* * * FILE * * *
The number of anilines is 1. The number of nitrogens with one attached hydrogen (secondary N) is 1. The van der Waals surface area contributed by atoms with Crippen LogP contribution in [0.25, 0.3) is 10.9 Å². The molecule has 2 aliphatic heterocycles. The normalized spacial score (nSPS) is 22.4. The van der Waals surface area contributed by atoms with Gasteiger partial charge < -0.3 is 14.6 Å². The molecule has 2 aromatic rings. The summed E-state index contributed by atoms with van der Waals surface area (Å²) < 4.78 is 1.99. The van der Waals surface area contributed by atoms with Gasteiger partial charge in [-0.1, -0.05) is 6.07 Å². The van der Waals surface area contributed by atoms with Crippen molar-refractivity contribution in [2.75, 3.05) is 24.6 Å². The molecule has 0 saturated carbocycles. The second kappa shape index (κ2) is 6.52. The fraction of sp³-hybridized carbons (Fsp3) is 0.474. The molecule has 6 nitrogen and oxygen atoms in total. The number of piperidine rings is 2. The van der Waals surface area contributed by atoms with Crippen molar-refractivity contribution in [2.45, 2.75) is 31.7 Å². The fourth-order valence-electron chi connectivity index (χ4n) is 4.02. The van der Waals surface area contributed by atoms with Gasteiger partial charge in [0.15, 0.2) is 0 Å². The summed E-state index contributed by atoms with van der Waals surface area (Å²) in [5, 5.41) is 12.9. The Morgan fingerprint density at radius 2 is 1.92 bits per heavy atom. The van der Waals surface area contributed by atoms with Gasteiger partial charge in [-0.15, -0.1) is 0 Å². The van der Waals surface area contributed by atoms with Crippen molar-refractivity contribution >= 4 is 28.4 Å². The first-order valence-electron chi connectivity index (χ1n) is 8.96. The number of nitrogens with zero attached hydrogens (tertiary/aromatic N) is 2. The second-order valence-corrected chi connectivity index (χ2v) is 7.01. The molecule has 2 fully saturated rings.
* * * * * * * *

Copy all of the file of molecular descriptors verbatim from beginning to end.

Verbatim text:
The number of anilines is 1. The number of nitrogens with one attached hydrogen (secondary N) is 1. The van der Waals surface area contributed by atoms with Crippen LogP contribution in [0.25, 0.3) is 10.9 Å². The molecule has 2 aliphatic heterocycles. The normalized spacial score (nSPS) is 22.4. The van der Waals surface area contributed by atoms with Gasteiger partial charge < -0.3 is 14.6 Å². The molecule has 2 aromatic rings. The summed E-state index contributed by atoms with van der Waals surface area (Å²) < 4.78 is 1.99. The van der Waals surface area contributed by atoms with Gasteiger partial charge in [-0.1, -0.05) is 6.07 Å². The van der Waals surface area contributed by atoms with Crippen molar-refractivity contribution in [2.75, 3.05) is 24.6 Å². The molecule has 0 saturated carbocycles. The second kappa shape index (κ2) is 6.52. The fraction of sp³-hybridized carbons (Fsp3) is 0.474. The molecule has 6 nitrogen and oxygen atoms in total. The number of piperidine rings is 2. The van der Waals surface area contributed by atoms with Crippen molar-refractivity contribution in [2.45, 2.75) is 31.7 Å². The fourth-order valence-electron chi connectivity index (χ4n) is 4.02. The van der Waals surface area contributed by atoms with Gasteiger partial charge in [0.15, 0.2) is 0 Å². The summed E-state index contributed by atoms with van der Waals surface area (Å²) in [5, 5.41) is 12.9. The Morgan fingerprint density at radius 2 is 1.92 bits per heavy atom. The van der Waals surface area contributed by atoms with Gasteiger partial charge in [-0.15, -0.1) is 0 Å². The van der Waals surface area contributed by atoms with Crippen molar-refractivity contribution >= 4 is 28.4 Å². The first-order valence-electron chi connectivity index (χ1n) is 8.96. The number of nitrogens with zero attached hydrogens (tertiary/aromatic N) is 2. The second-order valence-corrected chi connectivity index (χ2v) is 7.01. The molecule has 2 fully saturated rings.